The right also tends support more state financing and control of education, and funding towards education has increased dramatic in states for decades. The only thing that has stagnated (but hardly declined) is federal spending:
And percentage of GDP spending for education has hardly dipped under republicans either:
Words are always valued over actions and the ideology of a few extremists always seem to always take precedence over data and tangible outcomes. Which is why I hate debating this subject.
That would be partly because it is true
http://www.people-press.org/2017/07/10/sharp-partisan-divisi... ('Republicans increasingly say colleges have negative impact on U.S.')
And its not helped by the fact that much of the GOP is apparent anti-science, and anti expertise https://www.huffingtonpost.co.uk/entry/american-trust-scient... ('A 54 percent majority of Democrats, compared with just 13 percent of Republicans, say they have “a lot” of trust that what scientists say is accurate and reliable.')
I find it hilarious how often US Democrats want to use the lowest common denominator, with their half-baked grasp of politics, economics, science, history, etc, to define their party's credibility (and to be clear I'm far from either American democrat or republican). As if the intelligence of the entire voting base (or whom either group decided to convince to vote for them) defines the merits of the ideology behind 0.0001% of the population who reside in congress, senate, and the white house.
Personally I'd rather seek out the intellectuals from either side (for ex: ), but also ideas from outside the two main left/right groups, and also from historical ideologies... and then decide what is best for society from that. And from there try to influence particular parties to adhere to the most rational and ideal ideas.
If /r/politics is any indication, the more people you have the dumber the conversations gets. It went from "somewhat annoying political tribalism" on Reddit to completely unbearable inane echo-chamber debates as it scaled up to millions of people. And these same people STILL think they are superior to 24/7 news media talking heads, which is the channel which most influences the wider population.
Is this the means from which we should determine the merits of particular political ideologies?
But by all means, let the opinions of the lowest common denominator, web surveys, and shamelessly biased 'news' websites like Huffington Post be your guiding voice on what's best. I'd personally rather not...
The Republican party has done little to "send money back to the people that earned it," given that their policies historically screw over... well any earner under a given wealth threshold.
Providing education is giving money back to the people that earned it, using the government's massive power of collective bargaining. Federally funded education research can accomplish a hell of a lot more than, I don't know, what's the republican version? A bunch of private bootstrapped citizens banding 3.50$ each to fund a private education study on new teaching methods?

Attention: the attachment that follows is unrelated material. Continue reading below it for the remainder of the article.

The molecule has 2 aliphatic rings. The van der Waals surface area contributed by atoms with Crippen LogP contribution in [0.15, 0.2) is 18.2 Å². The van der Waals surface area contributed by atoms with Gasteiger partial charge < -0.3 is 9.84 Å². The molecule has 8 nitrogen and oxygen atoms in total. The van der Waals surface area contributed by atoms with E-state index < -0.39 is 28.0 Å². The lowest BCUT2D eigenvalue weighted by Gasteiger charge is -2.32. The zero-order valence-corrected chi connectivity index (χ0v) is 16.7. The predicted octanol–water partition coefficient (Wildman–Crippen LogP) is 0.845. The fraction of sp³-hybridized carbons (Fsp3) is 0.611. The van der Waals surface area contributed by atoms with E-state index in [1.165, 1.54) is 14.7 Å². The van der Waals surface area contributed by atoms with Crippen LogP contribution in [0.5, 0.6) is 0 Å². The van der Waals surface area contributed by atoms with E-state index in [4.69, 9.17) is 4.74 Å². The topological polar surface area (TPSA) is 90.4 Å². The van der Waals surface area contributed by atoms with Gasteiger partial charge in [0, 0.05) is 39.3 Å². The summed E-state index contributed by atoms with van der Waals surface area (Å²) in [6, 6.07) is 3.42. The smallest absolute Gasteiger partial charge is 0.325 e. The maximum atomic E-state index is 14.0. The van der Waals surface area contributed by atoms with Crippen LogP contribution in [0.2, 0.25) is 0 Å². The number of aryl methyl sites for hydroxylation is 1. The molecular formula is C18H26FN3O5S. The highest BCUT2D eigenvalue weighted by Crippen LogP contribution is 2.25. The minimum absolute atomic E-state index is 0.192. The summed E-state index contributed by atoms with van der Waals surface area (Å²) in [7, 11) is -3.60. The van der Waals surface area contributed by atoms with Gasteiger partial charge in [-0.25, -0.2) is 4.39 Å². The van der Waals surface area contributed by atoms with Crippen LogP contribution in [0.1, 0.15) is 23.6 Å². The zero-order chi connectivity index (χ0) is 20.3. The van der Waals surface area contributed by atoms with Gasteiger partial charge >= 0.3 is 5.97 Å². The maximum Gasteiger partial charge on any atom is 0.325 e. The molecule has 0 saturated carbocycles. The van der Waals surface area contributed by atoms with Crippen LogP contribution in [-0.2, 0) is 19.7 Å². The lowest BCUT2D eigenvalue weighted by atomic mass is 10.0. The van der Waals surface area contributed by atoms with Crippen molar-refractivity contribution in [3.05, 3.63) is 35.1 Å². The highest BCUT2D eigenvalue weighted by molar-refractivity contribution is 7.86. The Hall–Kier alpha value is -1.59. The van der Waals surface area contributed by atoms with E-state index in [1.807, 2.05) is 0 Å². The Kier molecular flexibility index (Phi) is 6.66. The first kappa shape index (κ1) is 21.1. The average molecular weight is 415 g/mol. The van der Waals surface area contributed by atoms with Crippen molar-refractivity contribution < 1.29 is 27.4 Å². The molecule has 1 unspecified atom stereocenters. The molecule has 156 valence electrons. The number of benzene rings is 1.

/e: Not to suggest that either approach is without flaws, just that the approaches are different.
I feel like that's a dangerous plan. The Gates Foundation invests a lot of time and energy into making sure its money is well-spent and effective. Throwing a "one-time insanely large lump sum of money" at a problem sounds like a recipe for graft and embezzlement on a colossal scale.
The toughest problems are the ones that resist throw-money-at-it solutions. You can't just give money to poor people; you have to do it in a way that coincides with guaranteeing they understand how to use it to escape poverty, guaranteeing it won't be stolen by a corrupt regime, etc. etc. etc.
>Like, "Here's 50 billion dollars. Free mammograms to anyone on the planet until the money runs out." It would be nice to see a global respite from some sort of issue.
That would cover one mammogram for every woman in America. If donated to anti-malaria charities, it would save about 25M lives (more or less, according to GiveWell's estimates, which may not scale to that much funding). According to the Bill and Melinda Gates Foundation, that's a little over half of what it will eventually cost to eradicate malaria.
Solving the world's problems is expensive.
I could see a scenario where, sure, the teacher's proposal is great. But what makes their proposal any better than the thousand others that cannot be funded?
The point, though, is that there is an incredible amount of bloat in the public system. Funding amounts themselves are not a primary problem, though perhaps allocation of funding is!
There are costs to operating a school district that have increased dramatically in the past 30 years (most significantly: employee benefits, special education compliance) and have not been met with comparable increases in funding. Additionally, we've dramatically raised the expectations we have for schools (holding schools accountable for "No Child Left Behind" and raising the rigor of instruction with the Common Core & new assessments).
From this vantage point, it seems clear to me that we need to either narrow the scope of what we ask schools to do or increase funding to meet additional burdens. And it'd be nice if we can improve operational efficiency while we do this...